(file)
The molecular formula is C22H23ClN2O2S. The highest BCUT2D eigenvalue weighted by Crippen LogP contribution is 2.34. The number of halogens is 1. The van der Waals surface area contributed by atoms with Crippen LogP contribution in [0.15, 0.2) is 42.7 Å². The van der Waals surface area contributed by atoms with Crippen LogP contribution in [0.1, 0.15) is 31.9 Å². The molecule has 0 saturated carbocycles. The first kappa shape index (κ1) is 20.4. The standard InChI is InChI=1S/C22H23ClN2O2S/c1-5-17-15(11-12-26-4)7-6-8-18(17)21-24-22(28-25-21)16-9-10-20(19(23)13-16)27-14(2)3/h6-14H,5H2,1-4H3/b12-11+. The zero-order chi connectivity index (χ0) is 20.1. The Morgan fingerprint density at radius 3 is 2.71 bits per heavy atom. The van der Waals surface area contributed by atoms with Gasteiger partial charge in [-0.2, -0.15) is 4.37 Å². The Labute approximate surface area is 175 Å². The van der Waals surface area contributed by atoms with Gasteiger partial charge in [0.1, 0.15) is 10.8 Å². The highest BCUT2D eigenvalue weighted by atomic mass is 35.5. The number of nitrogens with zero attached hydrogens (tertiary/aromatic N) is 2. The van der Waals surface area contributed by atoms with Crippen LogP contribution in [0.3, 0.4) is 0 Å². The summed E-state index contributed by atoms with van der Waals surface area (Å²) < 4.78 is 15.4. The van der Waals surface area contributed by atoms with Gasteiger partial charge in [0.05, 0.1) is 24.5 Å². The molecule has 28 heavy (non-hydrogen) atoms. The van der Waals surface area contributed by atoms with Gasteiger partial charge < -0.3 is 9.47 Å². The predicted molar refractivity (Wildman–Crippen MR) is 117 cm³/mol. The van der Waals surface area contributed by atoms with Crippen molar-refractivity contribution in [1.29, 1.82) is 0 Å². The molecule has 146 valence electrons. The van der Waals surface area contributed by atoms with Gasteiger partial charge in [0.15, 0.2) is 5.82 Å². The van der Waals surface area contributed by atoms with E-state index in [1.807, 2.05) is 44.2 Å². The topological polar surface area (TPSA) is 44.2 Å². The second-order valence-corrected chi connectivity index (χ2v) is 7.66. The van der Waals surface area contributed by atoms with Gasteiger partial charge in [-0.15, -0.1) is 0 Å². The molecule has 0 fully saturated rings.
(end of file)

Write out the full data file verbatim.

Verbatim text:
The molecular formula is C22H23ClN2O2S. The highest BCUT2D eigenvalue weighted by Crippen LogP contribution is 2.34. The number of halogens is 1. The van der Waals surface area contributed by atoms with Crippen LogP contribution in [0.15, 0.2) is 42.7 Å². The van der Waals surface area contributed by atoms with Crippen LogP contribution in [0.1, 0.15) is 31.9 Å². The molecule has 0 saturated carbocycles. The first kappa shape index (κ1) is 20.4. The standard InChI is InChI=1S/C22H23ClN2O2S/c1-5-17-15(11-12-26-4)7-6-8-18(17)21-24-22(28-25-21)16-9-10-20(19(23)13-16)27-14(2)3/h6-14H,5H2,1-4H3/b12-11+. The zero-order chi connectivity index (χ0) is 20.1. The Morgan fingerprint density at radius 3 is 2.71 bits per heavy atom. The van der Waals surface area contributed by atoms with Gasteiger partial charge in [-0.2, -0.15) is 4.37 Å². The Labute approximate surface area is 175 Å². The van der Waals surface area contributed by atoms with Gasteiger partial charge in [0.1, 0.15) is 10.8 Å². The highest BCUT2D eigenvalue weighted by atomic mass is 35.5. The number of nitrogens with zero attached hydrogens (tertiary/aromatic N) is 2. The van der Waals surface area contributed by atoms with Crippen LogP contribution in [0.3, 0.4) is 0 Å². The summed E-state index contributed by atoms with van der Waals surface area (Å²) < 4.78 is 15.4. The van der Waals surface area contributed by atoms with Gasteiger partial charge in [0.05, 0.1) is 24.5 Å². The molecule has 28 heavy (non-hydrogen) atoms. The van der Waals surface area contributed by atoms with Gasteiger partial charge < -0.3 is 9.47 Å². The predicted molar refractivity (Wildman–Crippen MR) is 117 cm³/mol. The van der Waals surface area contributed by atoms with Crippen molar-refractivity contribution in [1.29, 1.82) is 0 Å². The molecule has 146 valence electrons. The van der Waals surface area contributed by atoms with Gasteiger partial charge in [0.15, 0.2) is 5.82 Å². The van der Waals surface area contributed by atoms with E-state index in [1.807, 2.05) is 44.2 Å². The topological polar surface area (TPSA) is 44.2 Å². The second-order valence-corrected chi connectivity index (χ2v) is 7.66. The van der Waals surface area contributed by atoms with Gasteiger partial charge in [-0.15, -0.1) is 0 Å². The molecule has 0 fully saturated rings.